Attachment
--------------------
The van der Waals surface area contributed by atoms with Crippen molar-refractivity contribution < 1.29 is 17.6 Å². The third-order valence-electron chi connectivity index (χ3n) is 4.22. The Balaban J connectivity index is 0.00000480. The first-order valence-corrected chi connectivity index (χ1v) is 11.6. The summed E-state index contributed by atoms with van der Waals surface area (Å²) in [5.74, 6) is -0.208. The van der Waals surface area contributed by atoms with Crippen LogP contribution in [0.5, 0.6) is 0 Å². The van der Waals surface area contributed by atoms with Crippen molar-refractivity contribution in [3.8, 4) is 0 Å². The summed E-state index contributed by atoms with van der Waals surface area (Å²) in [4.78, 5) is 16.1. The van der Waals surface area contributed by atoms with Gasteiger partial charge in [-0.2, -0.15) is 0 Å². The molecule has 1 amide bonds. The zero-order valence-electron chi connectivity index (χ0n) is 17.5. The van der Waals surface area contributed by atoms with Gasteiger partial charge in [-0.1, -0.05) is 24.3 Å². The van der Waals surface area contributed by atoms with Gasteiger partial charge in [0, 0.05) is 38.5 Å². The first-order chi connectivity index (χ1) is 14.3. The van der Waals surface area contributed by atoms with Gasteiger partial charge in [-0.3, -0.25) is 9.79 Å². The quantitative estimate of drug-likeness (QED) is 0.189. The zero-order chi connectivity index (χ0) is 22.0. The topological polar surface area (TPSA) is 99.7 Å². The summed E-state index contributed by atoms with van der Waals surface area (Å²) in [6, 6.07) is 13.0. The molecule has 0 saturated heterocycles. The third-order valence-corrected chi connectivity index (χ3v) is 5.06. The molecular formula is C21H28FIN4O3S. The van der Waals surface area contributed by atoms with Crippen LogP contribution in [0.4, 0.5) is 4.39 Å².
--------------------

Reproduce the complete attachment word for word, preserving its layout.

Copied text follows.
The van der Waals surface area contributed by atoms with Crippen molar-refractivity contribution < 1.29 is 17.6 Å². The third-order valence-electron chi connectivity index (χ3n) is 4.22. The Balaban J connectivity index is 0.00000480. The first-order valence-corrected chi connectivity index (χ1v) is 11.6. The summed E-state index contributed by atoms with van der Waals surface area (Å²) in [5.74, 6) is -0.208. The van der Waals surface area contributed by atoms with Crippen LogP contribution in [0.5, 0.6) is 0 Å². The van der Waals surface area contributed by atoms with Crippen molar-refractivity contribution in [3.8, 4) is 0 Å². The summed E-state index contributed by atoms with van der Waals surface area (Å²) in [4.78, 5) is 16.1. The van der Waals surface area contributed by atoms with Gasteiger partial charge in [-0.2, -0.15) is 0 Å². The molecule has 1 amide bonds. The zero-order valence-electron chi connectivity index (χ0n) is 17.5. The van der Waals surface area contributed by atoms with Gasteiger partial charge in [-0.1, -0.05) is 24.3 Å². The van der Waals surface area contributed by atoms with Gasteiger partial charge in [0, 0.05) is 38.5 Å². The first-order chi connectivity index (χ1) is 14.3. The van der Waals surface area contributed by atoms with Gasteiger partial charge in [-0.3, -0.25) is 9.79 Å². The quantitative estimate of drug-likeness (QED) is 0.189. The zero-order chi connectivity index (χ0) is 22.0. The topological polar surface area (TPSA) is 99.7 Å². The summed E-state index contributed by atoms with van der Waals surface area (Å²) in [6, 6.07) is 13.0. The molecule has 0 saturated heterocycles. The third-order valence-corrected chi connectivity index (χ3v) is 5.06. The molecular formula is C21H28FIN4O3S. The van der Waals surface area contributed by atoms with Crippen LogP contribution in [0.4, 0.5) is 4.39 Å².